Updated statistics on VIE use | China Accounting Blog | Paul Gillis

Updated statistics on VIE use

This is a guest post from Fredrik Ökvist, one of my former students who developed a consulting business focusing on overseas listed Chinese companies.  

Last year a couple of academic articles regarding VIEs quoted some statistics I’d produced on the topic way back in 2011. Given all that’s happened since then –de-listings due to fraud allegations, going private transactions, and numerous new IPOs – I thought it might just be time to provide an update to the outdated snapshot of VIE usage among US-listed Chinese companies I produced long ago. I also note that Professor Gillis was asked about the topic briefly in his recent senate hearing.

I did a bit more of a deep-dive into the nature of the VIE structures we see this time, and might come back with some more details in later posts, but for now I’ll stick largely to providing an update on the items dealt with in my old post.

First though, some basics:

1. I used a list of Chinese companies listed in the US from the NASDAQ website, this included names of both NASDAQ and NYSE listings, but I noticed it missed some names. I’ve tried to add in the ones that I’m aware of, but I cannot guarantee the list is complete. It doesn’t include any OTCBB names, nor any companies listed in HK (but neither did my earlier sample).

2. Gathering the data involved reading the annual reports, and sometimes amendments and additional filings, of every company on above mentioned list. I’m certain I didn’t miss anything, but I don’t make any guarantees for my abilities to make no mistakes after reviewing several thousand pages of financial filings and management speak.

With this in mind let’s dive in.

The total number of Chinese companies listed in the US has gone down quite substantially since the last time I did the survey, from 230 to 133 in my list (if anyone has a list with more names please feel free to send it over and I’ll update the information). This is mainly due to de-listings following fraud allegations, companies “going dark”, and to many companies going private.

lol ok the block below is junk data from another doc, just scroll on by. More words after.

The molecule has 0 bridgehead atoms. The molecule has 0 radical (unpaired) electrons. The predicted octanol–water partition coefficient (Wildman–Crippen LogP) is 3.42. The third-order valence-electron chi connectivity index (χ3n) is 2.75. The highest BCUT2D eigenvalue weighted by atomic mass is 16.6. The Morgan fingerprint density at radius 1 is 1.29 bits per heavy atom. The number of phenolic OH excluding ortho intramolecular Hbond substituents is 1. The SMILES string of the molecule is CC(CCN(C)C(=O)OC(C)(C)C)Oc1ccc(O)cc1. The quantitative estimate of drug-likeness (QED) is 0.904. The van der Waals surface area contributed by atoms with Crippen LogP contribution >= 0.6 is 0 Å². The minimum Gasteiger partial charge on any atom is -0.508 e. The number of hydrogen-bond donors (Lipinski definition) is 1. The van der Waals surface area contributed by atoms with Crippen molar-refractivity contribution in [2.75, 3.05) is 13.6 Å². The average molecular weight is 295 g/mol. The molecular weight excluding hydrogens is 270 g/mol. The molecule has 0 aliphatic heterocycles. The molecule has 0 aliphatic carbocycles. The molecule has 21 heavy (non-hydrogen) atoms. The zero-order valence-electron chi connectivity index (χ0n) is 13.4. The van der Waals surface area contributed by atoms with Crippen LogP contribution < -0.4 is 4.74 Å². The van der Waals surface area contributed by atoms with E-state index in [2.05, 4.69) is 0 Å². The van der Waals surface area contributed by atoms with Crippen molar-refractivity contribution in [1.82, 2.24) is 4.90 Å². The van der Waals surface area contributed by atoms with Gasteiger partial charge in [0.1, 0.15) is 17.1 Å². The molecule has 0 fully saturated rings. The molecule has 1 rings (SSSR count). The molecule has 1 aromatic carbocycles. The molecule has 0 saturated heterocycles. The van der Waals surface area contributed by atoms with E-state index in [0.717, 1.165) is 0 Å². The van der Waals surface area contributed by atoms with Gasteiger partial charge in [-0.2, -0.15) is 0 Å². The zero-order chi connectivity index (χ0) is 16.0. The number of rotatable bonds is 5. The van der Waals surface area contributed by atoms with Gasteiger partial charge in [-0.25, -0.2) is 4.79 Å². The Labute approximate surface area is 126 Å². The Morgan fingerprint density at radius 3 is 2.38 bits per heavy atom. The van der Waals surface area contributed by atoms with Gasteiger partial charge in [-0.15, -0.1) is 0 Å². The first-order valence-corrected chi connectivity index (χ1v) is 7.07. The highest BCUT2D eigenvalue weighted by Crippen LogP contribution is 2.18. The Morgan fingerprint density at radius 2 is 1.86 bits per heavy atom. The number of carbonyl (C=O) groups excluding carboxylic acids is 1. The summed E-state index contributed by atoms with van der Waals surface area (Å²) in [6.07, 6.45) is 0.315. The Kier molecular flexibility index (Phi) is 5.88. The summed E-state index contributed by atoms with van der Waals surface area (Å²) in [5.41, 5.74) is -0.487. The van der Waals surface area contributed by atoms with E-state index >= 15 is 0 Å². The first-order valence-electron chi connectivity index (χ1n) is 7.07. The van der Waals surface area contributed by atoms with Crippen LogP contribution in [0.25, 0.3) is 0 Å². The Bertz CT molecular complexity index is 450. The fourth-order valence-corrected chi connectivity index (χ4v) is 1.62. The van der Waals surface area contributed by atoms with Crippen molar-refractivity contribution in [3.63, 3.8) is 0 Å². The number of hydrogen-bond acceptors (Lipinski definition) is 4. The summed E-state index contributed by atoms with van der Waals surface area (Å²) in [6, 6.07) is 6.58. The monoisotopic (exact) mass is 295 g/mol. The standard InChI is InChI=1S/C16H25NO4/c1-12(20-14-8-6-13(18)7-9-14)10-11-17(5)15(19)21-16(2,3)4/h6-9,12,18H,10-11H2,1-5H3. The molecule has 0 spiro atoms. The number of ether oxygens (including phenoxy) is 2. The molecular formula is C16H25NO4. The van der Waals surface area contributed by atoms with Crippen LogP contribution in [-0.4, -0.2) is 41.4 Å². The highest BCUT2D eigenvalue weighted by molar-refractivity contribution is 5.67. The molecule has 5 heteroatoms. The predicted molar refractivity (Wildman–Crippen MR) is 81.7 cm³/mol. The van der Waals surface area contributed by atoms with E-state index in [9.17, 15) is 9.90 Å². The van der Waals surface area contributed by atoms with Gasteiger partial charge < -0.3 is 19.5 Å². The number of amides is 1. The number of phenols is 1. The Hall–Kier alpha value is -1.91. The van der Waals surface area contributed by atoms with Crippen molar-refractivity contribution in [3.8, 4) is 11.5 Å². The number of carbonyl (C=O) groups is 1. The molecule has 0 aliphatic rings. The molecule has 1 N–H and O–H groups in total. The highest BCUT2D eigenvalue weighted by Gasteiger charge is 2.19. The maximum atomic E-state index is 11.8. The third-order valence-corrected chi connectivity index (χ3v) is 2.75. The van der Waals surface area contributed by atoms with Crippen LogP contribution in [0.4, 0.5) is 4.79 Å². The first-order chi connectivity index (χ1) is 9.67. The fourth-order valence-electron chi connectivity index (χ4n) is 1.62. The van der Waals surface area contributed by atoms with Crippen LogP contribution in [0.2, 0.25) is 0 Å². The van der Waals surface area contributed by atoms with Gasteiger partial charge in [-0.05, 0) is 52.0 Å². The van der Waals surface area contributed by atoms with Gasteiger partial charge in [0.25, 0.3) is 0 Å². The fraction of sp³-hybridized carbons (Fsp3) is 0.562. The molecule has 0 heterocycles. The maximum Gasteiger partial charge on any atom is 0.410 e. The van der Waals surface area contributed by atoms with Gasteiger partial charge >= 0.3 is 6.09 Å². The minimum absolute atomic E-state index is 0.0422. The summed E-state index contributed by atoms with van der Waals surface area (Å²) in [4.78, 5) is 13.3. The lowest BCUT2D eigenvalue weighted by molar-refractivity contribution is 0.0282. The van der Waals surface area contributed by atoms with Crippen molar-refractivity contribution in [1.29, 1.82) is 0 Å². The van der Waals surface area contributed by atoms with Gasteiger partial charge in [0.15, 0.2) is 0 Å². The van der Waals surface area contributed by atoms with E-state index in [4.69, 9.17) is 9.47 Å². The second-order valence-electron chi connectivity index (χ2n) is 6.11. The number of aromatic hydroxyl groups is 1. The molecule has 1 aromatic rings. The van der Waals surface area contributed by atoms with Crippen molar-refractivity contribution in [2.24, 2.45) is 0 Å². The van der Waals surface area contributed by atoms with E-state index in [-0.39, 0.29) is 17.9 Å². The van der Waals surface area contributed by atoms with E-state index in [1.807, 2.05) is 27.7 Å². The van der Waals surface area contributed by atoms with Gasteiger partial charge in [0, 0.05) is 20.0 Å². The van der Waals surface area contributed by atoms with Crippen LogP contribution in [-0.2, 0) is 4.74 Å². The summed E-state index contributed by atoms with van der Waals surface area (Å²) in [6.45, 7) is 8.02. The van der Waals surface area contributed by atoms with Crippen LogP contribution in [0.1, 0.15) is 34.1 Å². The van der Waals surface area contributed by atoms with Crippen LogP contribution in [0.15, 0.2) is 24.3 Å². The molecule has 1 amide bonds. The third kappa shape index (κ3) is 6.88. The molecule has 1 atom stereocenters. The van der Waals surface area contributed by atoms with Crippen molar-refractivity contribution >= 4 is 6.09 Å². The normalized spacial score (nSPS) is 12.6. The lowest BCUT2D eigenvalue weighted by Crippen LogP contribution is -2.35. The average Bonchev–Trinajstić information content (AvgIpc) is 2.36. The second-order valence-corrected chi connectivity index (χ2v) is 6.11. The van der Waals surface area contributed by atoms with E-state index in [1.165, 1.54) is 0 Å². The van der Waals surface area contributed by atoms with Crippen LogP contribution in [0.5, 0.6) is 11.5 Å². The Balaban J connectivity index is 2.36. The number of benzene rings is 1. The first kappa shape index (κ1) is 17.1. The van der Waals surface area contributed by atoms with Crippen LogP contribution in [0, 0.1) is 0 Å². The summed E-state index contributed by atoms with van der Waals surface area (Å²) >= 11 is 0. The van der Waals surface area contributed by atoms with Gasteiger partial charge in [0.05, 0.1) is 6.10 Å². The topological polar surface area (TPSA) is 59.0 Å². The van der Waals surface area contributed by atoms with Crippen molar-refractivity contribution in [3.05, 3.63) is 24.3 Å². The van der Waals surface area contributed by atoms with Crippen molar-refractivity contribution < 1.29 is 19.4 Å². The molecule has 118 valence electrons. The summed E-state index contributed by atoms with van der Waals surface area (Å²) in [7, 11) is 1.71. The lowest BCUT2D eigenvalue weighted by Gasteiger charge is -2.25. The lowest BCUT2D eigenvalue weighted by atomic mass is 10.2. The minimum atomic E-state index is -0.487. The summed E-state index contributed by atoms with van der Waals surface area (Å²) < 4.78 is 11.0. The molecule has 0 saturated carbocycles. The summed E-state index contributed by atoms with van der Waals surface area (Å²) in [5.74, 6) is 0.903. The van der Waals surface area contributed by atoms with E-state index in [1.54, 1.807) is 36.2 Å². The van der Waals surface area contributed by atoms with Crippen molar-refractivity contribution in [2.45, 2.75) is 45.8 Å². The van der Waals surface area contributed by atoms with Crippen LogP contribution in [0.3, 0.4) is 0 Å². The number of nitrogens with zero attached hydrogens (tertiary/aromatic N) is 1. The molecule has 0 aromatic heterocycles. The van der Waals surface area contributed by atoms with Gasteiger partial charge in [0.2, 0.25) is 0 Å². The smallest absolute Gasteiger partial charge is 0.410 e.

Still, we can see that the companies that remain are more likely to use the VIE structure overall (56% compared to 42% in the original survey).

Screen Shot 2017-02-20 at 7.49.48 PM

If we look at data on Chinese companies that have done US IPOs over the last 2 years we find that 75% of them have used VIEs. VIEs don’t seem to be getting any less important in the overall investment landscape. The importance of VIEs is even clearer if we look at money raised, with 93% of all funds raised by Chinese businesses listing in the US the last 2 years going to companies using VIEs.

If we look at the breakdown by industry we find that overall the VIE to non-VIE makeup of the larger groups has remained relatively stable, the larger percentages mainly indicating what classification was given to the different Internet companies (JD is SIC code 59, while BABA is 73 for instance). 

I decided to delete the chart regarding why a VIE was used. It was in the original version to highlight that not all VIE usage was necessarily warranted, and while this is still the case today, I expect more people are aware of this. Instead I thought we could have a look at equity pledges.

Equity pledges are quite central to how the VIE structure works, as they theoretically provide some control elements and the ability to take the shares away from an owner if they’re not cooperating. However, to be enforceable these pledges must be registered. 

Screen Shot 2017-02-20 at 7.52.20 PM

As this chart shows, there are many pledges that are either not registered, or  the company simply does not adequately disclose the status of the pledge. 

It should be noted that I’ve treated any pledge that was disclosed as being “in process” of registering as not being registered. This is a measure I took after I noted many “in process” equity pledges in earlier years that somehow stayed in this process for several years. I also included any company that may have had some equity pledges registered, while others weren’t as a “No”.

All in all, the VIE structure is still very much around, and if anything, the percentage of listed companies using VIEs looks likely to increase.

fredrik@blueflag.io

Copyright ©  2015         Paul L. Gillis all rights reserved